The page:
|A close up of wheat stem rust|
Before its appearance in Iran, a country with six million hectares of wheat, stem rust had seriously affected wheat production in Ethiopia, Kenya and Yemen. ICARDA’s Solh said that since the pathogen was moving faster than anticipated, surveillance, monitoring and tracking of this new strain was essential for control of the disease.
Brettell explained why Ug99 had defeated varieties that had been resistant to stem rust in the past: The rust fungus had a capacity to mutate and take on new virulence, in a similar way to other pathogens, such as the influenza virus for animals (including birds) and humans. “Ug99 is a new variant of the wheat stem rust pathogen… The problem arises because this new variant has overcome the resistance bred into many of the world’s wheat varieties,” he said.
Following the detection of the fungus in Iran, a two-day Stem Rust Baseline Survey Workshop on Standardising Protocols and International Collaboration was held at ICARDA, Aleppo, Syria, on 10-11 March. It was jointly organised by ICARDA, the International Maize and Wheat Improvement Centre (CIMMYT), FAO and Cornell University, under the Borlaug Global Rust initiative.
Consultative Group on International Agricultural Research (CGIAR)
|The Consultative Group on International Agricultural Research (CGIAR) is a strategic alliance of countries, international and regional organisations, and private foundations supporting 15 international research centres that mobilise cutting-edge science to promote sustainable development by reducing hunger and poverty, improving human nutrition and health, and protecting the environment.|
The purpose of the meeting was to standardise methods for surveying and tracking the spread of stem rust Ug99, as well as to strengthen international collaboration to combat it.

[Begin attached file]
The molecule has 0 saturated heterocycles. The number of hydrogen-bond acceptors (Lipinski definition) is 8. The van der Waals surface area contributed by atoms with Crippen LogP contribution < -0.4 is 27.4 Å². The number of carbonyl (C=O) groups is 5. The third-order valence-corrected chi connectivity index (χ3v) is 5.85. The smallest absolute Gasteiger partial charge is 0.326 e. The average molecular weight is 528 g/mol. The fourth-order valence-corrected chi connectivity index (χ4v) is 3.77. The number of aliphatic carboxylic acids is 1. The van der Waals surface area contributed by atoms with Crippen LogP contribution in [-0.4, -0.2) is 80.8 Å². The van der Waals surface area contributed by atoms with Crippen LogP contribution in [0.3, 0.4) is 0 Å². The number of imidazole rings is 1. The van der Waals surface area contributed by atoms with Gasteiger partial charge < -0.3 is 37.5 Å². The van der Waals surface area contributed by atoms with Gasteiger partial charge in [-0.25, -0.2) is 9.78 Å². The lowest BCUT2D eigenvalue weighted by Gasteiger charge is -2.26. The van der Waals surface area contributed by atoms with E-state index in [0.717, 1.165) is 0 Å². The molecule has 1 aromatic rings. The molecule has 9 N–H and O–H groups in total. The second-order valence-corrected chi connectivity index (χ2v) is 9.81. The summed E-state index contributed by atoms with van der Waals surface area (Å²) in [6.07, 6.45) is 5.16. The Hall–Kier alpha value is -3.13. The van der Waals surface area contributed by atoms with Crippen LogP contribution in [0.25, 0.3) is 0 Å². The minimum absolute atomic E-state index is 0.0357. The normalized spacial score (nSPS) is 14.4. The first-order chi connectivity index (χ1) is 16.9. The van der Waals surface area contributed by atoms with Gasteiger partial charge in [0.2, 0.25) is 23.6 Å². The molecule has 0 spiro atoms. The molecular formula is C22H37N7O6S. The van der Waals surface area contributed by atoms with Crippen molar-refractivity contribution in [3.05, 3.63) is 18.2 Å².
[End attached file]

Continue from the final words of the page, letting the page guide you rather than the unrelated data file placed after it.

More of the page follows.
This, said Brettell, was achieved by bringing together about 49 scientists and researchers from the national agricultural research institutes of Egypt, Eritrea, Ethiopia, Iran, Kenya, Morocco, Nepal, Pakistan, Sudan, Syria, Tunisia, Turkey, Uruguay and Yemen. A number of international research institutes also attended the workshop.
ICARDA is putting much emphasis on international cooperation and sharing of knowledge, saying that the fight against Ug99 must be a global effort.
Photo: Tesfalem Waldeys/IRIN
|Wegene Abebe, a farmer in Tijo, south-eastern Ethiopia, with his wheat crop. Stem rust had seriously affected wheat production in Ethiopia, Kenya and Yemen|
A Global Rust Initiative (GRI) was launched in 2005, and both ICARDA and CIMMYT have been working closely with the US Department of Agriculture, Agriculture Canada, FAO and other national and international organisations to limit the spread of Ug99.
Both ICARDA and CIMMYT have identified resistant wheat varieties, and these are currently under evaluation in national agricultural systems around the world, according to Brettell.
In October 2007 scientists and researchers met in Addis Ababa, Ethiopia and established an early warning system to check the spread of stem rust. A survey system was then set up that would help researchers track and identify the spread of the fungus.